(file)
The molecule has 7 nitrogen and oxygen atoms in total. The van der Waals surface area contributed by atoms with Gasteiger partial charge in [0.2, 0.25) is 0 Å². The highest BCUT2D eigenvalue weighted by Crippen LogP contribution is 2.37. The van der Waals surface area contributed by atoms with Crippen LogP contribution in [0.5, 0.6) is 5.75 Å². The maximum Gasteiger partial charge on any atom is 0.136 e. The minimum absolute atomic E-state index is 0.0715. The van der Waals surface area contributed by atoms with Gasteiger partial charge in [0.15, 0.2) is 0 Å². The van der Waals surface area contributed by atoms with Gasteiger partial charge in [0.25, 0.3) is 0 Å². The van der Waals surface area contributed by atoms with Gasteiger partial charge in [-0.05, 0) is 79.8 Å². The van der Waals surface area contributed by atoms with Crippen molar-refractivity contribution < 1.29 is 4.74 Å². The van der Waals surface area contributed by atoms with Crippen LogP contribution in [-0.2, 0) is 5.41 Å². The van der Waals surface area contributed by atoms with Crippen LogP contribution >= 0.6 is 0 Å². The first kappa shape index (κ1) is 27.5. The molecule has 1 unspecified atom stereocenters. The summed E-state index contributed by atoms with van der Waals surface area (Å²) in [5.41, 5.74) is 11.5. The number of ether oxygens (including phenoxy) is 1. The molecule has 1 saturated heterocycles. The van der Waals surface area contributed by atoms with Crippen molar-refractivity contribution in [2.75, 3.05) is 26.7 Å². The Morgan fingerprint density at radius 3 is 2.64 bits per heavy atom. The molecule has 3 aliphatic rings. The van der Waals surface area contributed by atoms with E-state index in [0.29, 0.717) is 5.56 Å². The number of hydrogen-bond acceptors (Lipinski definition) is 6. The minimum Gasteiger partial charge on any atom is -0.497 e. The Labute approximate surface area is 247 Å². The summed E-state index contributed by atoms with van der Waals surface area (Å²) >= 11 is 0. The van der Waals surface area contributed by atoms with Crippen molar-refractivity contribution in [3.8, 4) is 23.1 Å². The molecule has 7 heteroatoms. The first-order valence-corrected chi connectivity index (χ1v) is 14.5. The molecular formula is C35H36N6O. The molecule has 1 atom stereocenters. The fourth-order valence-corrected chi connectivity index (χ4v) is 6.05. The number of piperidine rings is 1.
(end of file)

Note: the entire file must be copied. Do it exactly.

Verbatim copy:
The molecule has 7 nitrogen and oxygen atoms in total. The van der Waals surface area contributed by atoms with Gasteiger partial charge in [0.2, 0.25) is 0 Å². The highest BCUT2D eigenvalue weighted by Crippen LogP contribution is 2.37. The van der Waals surface area contributed by atoms with Crippen LogP contribution in [0.5, 0.6) is 5.75 Å². The maximum Gasteiger partial charge on any atom is 0.136 e. The minimum absolute atomic E-state index is 0.0715. The van der Waals surface area contributed by atoms with Gasteiger partial charge in [0.15, 0.2) is 0 Å². The van der Waals surface area contributed by atoms with Gasteiger partial charge in [0.25, 0.3) is 0 Å². The van der Waals surface area contributed by atoms with Gasteiger partial charge in [-0.05, 0) is 79.8 Å². The van der Waals surface area contributed by atoms with Crippen molar-refractivity contribution < 1.29 is 4.74 Å². The van der Waals surface area contributed by atoms with Crippen LogP contribution in [-0.2, 0) is 5.41 Å². The van der Waals surface area contributed by atoms with Crippen LogP contribution >= 0.6 is 0 Å². The first kappa shape index (κ1) is 27.5. The molecule has 1 unspecified atom stereocenters. The summed E-state index contributed by atoms with van der Waals surface area (Å²) in [5.41, 5.74) is 11.5. The number of ether oxygens (including phenoxy) is 1. The molecule has 1 saturated heterocycles. The van der Waals surface area contributed by atoms with Crippen molar-refractivity contribution in [2.75, 3.05) is 26.7 Å². The Morgan fingerprint density at radius 3 is 2.64 bits per heavy atom. The molecule has 3 aliphatic rings. The van der Waals surface area contributed by atoms with E-state index in [0.29, 0.717) is 5.56 Å². The number of hydrogen-bond acceptors (Lipinski definition) is 6. The minimum Gasteiger partial charge on any atom is -0.497 e. The Labute approximate surface area is 247 Å². The summed E-state index contributed by atoms with van der Waals surface area (Å²) >= 11 is 0. The van der Waals surface area contributed by atoms with Crippen molar-refractivity contribution in [3.8, 4) is 23.1 Å². The molecule has 7 heteroatoms. The first-order valence-corrected chi connectivity index (χ1v) is 14.5. The molecular formula is C35H36N6O. The molecule has 1 atom stereocenters. The fourth-order valence-corrected chi connectivity index (χ4v) is 6.05. The number of piperidine rings is 1.